I'm looking for something else.
People of mixed races float between cultures. There’s usually one side of our heritage we identify more with, and then there’s the other side. It’s like a custody visit when I experience the food, art, people and spaces associated with my other half. It’s a relationship. It’s fluid. There are negotiated terms and there’s an agenda for each interaction.
Consider my dismay when I was recently handed a fork while saddling up to a sushi bar. Not a big deal if you’re a non-Asian person who’s actually capable of using chopsticks — you just ask for chopsticks. For me, however, the mere presentation of a fork, specifically to me after seeing my face, is a disappointment. The gesture communicates that I’m not capable of handling this simple Asian thing, regardless of my ethnicity.
EmbraceRace talks with an expert about multicultural children’s books, diversity, and developing critical reading skills in kids.
Jennifer Manak is Associate Professor of Elementary Education and Coordinator of the Graduate Reading Program at Bridgewater State University in Bridgewater, Massachusetts. She teaches pre-service and in-service teachers how to teach literacy (reading, writing, speaking, and listening). Multicultural children’s literature and a concern for how to support all students are threads throughout her work.
If you have a young child in your life, be sure to check out Jenn’s K-5 Reading About Diversity curriculum.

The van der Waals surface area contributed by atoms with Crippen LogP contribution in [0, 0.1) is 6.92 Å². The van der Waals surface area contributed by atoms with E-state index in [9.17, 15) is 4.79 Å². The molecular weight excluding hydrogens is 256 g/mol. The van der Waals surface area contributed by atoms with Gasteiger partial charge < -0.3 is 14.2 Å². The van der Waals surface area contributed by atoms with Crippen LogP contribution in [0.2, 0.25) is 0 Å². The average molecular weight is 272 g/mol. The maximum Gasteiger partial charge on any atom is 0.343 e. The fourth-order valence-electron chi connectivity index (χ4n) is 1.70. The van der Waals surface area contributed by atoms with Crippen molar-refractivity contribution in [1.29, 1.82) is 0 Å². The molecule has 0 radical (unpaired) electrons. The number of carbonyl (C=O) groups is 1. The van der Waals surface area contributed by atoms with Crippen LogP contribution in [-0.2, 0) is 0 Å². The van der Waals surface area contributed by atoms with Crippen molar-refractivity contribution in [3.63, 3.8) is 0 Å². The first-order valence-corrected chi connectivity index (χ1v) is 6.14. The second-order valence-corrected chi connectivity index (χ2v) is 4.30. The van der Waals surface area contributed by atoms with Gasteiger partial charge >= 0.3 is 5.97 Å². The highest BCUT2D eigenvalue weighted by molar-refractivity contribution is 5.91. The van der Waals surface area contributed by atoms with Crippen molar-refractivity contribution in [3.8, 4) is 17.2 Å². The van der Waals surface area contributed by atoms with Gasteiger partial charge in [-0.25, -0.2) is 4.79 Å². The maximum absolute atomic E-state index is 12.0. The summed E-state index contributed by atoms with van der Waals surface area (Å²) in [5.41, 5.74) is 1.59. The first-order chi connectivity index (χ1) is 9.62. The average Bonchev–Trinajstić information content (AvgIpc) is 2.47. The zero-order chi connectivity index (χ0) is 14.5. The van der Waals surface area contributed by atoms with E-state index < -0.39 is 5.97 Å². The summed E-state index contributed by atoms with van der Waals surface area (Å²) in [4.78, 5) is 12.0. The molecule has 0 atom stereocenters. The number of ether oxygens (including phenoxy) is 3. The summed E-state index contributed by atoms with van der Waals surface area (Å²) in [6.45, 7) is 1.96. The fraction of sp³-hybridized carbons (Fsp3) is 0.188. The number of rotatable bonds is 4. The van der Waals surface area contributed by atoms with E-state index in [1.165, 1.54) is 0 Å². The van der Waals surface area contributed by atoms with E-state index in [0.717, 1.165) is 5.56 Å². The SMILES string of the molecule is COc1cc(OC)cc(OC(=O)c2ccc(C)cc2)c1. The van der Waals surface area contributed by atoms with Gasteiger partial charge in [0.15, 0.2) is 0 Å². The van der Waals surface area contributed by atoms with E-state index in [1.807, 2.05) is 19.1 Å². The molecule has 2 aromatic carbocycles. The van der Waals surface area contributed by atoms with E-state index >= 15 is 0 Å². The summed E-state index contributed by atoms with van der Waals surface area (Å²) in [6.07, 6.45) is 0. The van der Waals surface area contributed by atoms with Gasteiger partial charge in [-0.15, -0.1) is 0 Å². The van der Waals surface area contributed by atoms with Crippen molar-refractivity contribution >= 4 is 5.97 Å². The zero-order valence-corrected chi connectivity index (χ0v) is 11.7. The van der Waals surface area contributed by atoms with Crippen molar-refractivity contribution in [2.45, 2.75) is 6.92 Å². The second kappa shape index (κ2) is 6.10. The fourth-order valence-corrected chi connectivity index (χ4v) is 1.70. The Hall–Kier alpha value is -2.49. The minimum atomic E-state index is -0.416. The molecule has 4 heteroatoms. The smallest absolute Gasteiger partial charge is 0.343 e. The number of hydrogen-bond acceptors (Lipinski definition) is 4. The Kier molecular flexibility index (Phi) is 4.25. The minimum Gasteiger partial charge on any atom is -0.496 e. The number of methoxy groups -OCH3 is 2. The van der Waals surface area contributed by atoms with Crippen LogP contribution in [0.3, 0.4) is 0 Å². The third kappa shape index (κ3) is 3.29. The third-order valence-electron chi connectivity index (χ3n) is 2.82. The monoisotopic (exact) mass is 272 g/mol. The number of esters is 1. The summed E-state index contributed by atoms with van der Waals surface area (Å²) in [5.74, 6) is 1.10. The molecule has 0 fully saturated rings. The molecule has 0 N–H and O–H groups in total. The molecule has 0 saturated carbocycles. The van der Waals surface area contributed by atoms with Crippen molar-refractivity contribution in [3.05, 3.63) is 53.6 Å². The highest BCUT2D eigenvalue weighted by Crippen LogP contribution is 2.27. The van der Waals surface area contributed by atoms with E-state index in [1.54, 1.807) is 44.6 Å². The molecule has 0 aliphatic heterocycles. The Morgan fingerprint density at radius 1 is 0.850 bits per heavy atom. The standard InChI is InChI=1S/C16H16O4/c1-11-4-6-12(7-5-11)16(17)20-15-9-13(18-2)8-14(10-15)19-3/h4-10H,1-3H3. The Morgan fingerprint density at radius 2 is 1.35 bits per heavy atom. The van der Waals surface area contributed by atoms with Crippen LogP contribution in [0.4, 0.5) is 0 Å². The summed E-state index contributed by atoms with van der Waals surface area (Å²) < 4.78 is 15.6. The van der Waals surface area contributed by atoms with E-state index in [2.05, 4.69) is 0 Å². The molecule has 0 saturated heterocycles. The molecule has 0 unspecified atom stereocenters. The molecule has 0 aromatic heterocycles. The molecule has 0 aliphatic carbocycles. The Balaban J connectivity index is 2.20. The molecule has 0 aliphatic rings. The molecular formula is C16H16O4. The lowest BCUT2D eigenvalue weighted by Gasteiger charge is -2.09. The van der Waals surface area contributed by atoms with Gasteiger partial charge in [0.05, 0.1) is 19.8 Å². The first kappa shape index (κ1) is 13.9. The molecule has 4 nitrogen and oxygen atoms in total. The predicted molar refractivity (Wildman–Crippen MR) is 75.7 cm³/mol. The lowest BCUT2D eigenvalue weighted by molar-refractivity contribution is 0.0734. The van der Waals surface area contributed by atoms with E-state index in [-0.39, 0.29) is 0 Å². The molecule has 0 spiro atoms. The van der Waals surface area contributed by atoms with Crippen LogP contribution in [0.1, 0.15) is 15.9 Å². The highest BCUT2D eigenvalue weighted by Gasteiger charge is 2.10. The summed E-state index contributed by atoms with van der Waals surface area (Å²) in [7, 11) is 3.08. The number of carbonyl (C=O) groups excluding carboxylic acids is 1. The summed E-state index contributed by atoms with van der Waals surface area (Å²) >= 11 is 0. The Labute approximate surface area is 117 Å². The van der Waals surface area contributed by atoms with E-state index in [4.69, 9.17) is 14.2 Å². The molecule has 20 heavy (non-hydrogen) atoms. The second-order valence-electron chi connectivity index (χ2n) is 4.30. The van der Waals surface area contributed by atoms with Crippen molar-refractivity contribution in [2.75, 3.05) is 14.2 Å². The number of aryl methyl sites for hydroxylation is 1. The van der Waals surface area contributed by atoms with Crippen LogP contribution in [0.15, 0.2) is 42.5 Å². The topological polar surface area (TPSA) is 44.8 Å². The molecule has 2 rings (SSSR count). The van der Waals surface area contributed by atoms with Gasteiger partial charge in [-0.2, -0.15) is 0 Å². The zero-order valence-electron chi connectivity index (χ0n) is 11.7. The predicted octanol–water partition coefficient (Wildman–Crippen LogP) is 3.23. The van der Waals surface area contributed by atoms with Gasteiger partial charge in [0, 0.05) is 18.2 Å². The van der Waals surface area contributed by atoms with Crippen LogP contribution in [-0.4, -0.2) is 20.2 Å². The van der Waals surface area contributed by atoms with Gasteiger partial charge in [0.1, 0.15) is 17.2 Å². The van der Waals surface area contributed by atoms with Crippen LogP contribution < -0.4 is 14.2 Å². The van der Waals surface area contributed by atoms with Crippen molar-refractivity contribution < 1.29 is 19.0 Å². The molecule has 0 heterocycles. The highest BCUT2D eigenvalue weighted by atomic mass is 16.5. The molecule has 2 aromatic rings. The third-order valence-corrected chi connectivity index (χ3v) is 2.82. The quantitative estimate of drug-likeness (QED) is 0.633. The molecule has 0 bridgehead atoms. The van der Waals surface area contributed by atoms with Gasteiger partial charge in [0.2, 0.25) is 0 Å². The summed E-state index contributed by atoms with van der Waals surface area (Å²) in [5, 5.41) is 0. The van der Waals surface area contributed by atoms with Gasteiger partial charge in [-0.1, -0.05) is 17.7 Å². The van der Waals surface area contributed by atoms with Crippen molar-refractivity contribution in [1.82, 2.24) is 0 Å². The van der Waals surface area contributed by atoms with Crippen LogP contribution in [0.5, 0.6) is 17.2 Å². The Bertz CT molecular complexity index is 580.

Life on the reservationFor most of my childhood, I grew up on the Duck Valley Indian Reservation on the Nevada-Idaho border, a beautiful and pristine piece of land removed from luxuries like fast food restaurants, grocery stores, shopping centers, movie theaters, and most other urban comforts. Of course, we had some amenities and businesses on the reservation: a school, a post office, a hospital, a couple of cafes, and tribal government offices.
My childhood home on the reservation stands in the wide-open country, encircled by our family ranch. I grew up riding horses and branding cows, with open fields and dirt roads in all directions. I had a privileged childhood, rich with cultural expression, ranch lessons, and a strong sense of family and community.
An interview with Jeremy Whitley about his race-positive, gender-bending, subversive series for kids, Princeless.
Princeless series [recommended for ages 8+] by Jeremy Whitley (Action Lab Entertainment)
Synopsis: As a young girl Princess Adrienne was already critical of the princess stories her mother read to her. What kind of parents imprison their daughter in a tower? she scoffed. Until one day her parents do imprison her in a tower, as is the custom, so that the brave knight who slays the dragon guarding her can win her hand. But Princess Adrienne doesnât want to be saved or belong to a prince. So she decides to save herself and her seven sisters who are also trapped in towers. When her ruthless father, the king, hears about the âshort knightâ trying to free the princesses he calls for âhisâ head. Adventure, suspense and fun ensue. Along the way, we meet others (like her brother, Prince Devon!) who need to go against convention and expectations just to be themselves.
Melissa: Thanks so much for writing the Princeless series! What were you trying to do in regard to race with the story?